Have you noticed that my recent reviews have all suddenly become much more positive? This is not a coincidence, it is my favourite time of year in which the majority of the year’s best films are unleashed upon the world in hope of picking up a few prizes in the next few months. Whilst the bigger films have arrived with a long train of fanfare and publicity behind them, others, like St. Vincent, seem to have turned up with less expectation, ready to throw their hat in the ring. The trailer piqued my interest for two reasons, one, Bill Murray is something of a God, and two, it appeared as though Melissa McCarthy would finally be shaking off the shackles of her type cast character pieces started by Bridesmaids and continued by The Heat and Tammy. So in a went with the hope that St. Vincent would be just the film I hoped it would be.
Thankfully, I was not disappointed. The sorts of films that come to mind when trying to categorise St. Vincent include Little Miss Sunshine, Way, Way Back, even pictures like Juno or Whip It. They all share a relaxed, comical and heartfelt sensibility that makes for incredibly enjoyable and fulfilling viewing. Bill Murray stars as titular protagonist Vincent, on first impression a sloppy, self interested, gambling drunk, whose life is interrupted by the moving in next door of Maggie (Melissa McCarthy) and her son Oliver (Jeaden Liberher). Struggling with a custody battle and long work hours, Maggie is forced to rely on Vincent for after school child care, and for the unsympathetic fee of $12 an hour, Oliver and Vincent begin their unlikely relationship. The film progresses in the way in which you would expect give or take a handful of refreshing and interesting obstacles, but the pleasant discovery is that the audience do not care that they may be able to predict certain conclusions because they are having too much fun in the company of the characters. We learn that Vincent, whilst seeming one of the most selfish men you are ever likely to meet, is a much more complex character than his stereotype would suggest. The narrative dynamic between a character so deadpan and downbeat versus the innocent inquisitiveness of his young charge Oliver provides an engaging and satisfying experience for the audience. I have seen the film criticised for its tendency to verge in to heartstring tugging schmaltz, and it is true that the score begins to swell at certain moments and the dialogue can stray in to emotional monologue, but the film is earnest in its intentions and even though I could feel these moments approaching, I welcomed them and didn’t mind at all the sentimental edge that the picture offered. Crucially, mixed with this sentiment is an extremely effective level of dark and sarcastic humour. Many of the themes explored within the film, divorce, mental illness, crime, are all treated with a certain reverence but handled in such a way that the comedy found in these situations seems effortless and true to life. The majority of the film’s laughs come not from physical gags or slapstick but from intelligent dialogue and humorous situations, a comic route that I much prefer.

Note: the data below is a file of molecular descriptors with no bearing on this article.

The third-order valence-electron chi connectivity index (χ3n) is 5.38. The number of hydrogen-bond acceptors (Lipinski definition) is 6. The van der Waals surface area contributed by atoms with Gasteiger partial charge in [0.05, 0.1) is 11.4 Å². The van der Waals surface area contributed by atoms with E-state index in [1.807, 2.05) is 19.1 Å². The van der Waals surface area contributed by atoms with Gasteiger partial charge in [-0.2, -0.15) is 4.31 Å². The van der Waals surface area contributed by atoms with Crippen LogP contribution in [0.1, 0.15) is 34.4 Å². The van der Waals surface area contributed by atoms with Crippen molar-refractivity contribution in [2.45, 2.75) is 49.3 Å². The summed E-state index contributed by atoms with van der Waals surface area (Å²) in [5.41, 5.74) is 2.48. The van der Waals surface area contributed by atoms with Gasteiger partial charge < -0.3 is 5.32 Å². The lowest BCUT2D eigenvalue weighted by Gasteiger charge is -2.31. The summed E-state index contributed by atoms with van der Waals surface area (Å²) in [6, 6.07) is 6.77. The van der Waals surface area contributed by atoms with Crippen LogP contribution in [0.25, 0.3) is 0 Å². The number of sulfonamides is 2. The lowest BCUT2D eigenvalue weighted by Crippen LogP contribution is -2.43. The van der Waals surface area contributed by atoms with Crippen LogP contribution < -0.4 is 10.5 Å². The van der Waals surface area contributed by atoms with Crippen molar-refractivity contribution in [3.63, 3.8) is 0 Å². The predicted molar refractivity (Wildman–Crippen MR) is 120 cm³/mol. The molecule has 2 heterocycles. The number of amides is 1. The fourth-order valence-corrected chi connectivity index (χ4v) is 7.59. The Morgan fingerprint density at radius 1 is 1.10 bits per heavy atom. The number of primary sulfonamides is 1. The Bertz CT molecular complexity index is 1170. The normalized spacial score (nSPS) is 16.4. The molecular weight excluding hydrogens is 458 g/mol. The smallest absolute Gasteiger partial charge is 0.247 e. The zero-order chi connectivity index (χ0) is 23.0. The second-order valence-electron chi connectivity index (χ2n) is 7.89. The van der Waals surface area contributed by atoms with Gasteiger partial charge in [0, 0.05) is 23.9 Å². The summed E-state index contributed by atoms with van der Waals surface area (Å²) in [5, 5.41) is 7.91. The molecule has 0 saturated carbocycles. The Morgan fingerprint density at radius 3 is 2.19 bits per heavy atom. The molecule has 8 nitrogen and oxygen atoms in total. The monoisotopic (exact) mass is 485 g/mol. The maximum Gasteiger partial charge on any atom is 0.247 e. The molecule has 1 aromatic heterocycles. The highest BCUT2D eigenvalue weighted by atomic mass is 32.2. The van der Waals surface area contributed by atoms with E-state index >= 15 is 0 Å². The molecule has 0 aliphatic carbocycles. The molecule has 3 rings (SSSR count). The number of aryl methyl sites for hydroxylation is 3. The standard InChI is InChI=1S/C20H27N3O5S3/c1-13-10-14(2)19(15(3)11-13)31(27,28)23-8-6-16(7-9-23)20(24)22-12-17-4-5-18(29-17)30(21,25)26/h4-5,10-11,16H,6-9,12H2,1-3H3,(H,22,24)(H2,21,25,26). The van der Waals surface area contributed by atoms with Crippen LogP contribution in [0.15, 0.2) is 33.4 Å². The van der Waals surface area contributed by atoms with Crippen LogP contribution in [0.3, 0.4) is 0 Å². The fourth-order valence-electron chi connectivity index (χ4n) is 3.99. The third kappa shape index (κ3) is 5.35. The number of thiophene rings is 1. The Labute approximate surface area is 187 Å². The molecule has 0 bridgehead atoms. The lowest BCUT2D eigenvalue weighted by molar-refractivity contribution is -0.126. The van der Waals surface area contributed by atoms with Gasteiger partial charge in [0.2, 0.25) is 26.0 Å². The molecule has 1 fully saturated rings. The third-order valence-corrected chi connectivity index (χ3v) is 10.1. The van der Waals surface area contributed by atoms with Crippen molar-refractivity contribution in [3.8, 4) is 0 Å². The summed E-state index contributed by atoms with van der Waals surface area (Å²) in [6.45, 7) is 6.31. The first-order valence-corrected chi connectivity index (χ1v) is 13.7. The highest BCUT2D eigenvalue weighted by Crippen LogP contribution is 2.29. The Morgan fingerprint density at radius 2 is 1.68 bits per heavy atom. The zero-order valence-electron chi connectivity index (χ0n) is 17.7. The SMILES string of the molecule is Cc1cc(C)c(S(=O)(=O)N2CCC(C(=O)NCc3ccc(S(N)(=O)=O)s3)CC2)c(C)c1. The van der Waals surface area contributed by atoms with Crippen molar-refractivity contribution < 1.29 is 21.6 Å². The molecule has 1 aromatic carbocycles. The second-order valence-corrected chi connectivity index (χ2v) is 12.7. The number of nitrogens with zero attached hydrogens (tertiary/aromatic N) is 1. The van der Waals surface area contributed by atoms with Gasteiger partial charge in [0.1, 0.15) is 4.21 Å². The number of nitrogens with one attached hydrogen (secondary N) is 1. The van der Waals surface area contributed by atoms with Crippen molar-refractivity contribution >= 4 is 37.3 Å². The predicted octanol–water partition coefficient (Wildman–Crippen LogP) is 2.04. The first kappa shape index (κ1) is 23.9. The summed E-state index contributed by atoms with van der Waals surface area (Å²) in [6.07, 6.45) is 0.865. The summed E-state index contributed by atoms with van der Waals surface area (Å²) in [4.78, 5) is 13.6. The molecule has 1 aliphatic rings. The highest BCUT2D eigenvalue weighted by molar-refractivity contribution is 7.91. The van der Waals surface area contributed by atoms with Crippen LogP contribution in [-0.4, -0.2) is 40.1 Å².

A real character based film like this needs a strong set of actors to carry it, and Bill Murray is the perfect choice for the role of Vincent. Murray’s lackadaisical style has rarely been more suited to a character. His comical expertise and masterful subtlety help Vincent to feel like an authentic character instead of a cliched, pantomimed grump. His real life reputation for being a super cool guy also stands him in good stead, as the audience really do believe that a twelve year old boy would want to hang out with him and the on screen chemistry between Murray and Jeaden Liberher is a pleasure to watch. In fact, I would go as far as saying that Liberher on multiple occasions succeeds in stealing the scene from his seasoned colleague. It is so often the child actor that lets film like this down, but in this instance it couldn’t be further from the truth. Liberher is excellent as young Oliver, giving an enigmatic and authentic performance that the audience really connects with. Admittedly he had great dialogue with which to work, but the young actor was truly impressive and a possible star of the future. In a refreshing casting choice, St. Vincent is proof that Melissa McCarthy does not have be vulgar to be funny. Playing against what has come to be regarded as her usual role, McCarthy gives a restrained performance as a hard working mother battling for custody, and does so with such skill that her natural comic talents shine regardless and emerge in a much more subtle way than the gags that she is usually forced to punch through. Supporting roles of differing success are played by Chris O’Dowd and Naomi Watts, the former as a wise cracking school teacher and the latter as a rather out of place Russian prostitute with a questionable accent. But not even Watts’ poor rent-a-Russian characterisation could stop me from having a blast.
Overall, St. Vincent, is the the kind film that, after watching, makes me think “ah, I love films”. Sentimental seems to have become a dirty word in cinema these days, but I have no problem with schmaltz in moderate quantities. The film is only one of very few this year that I have wanted to watch all over again right away. It is sweet, it is hilarious, it is fun and it has a message. Cinematic cynic’s might disregard it, but that would be a mistake on their parts, not everything has to be Requiem For A Dream. A crowd pleasing journey that has certainly found its way in to my top ten of the year.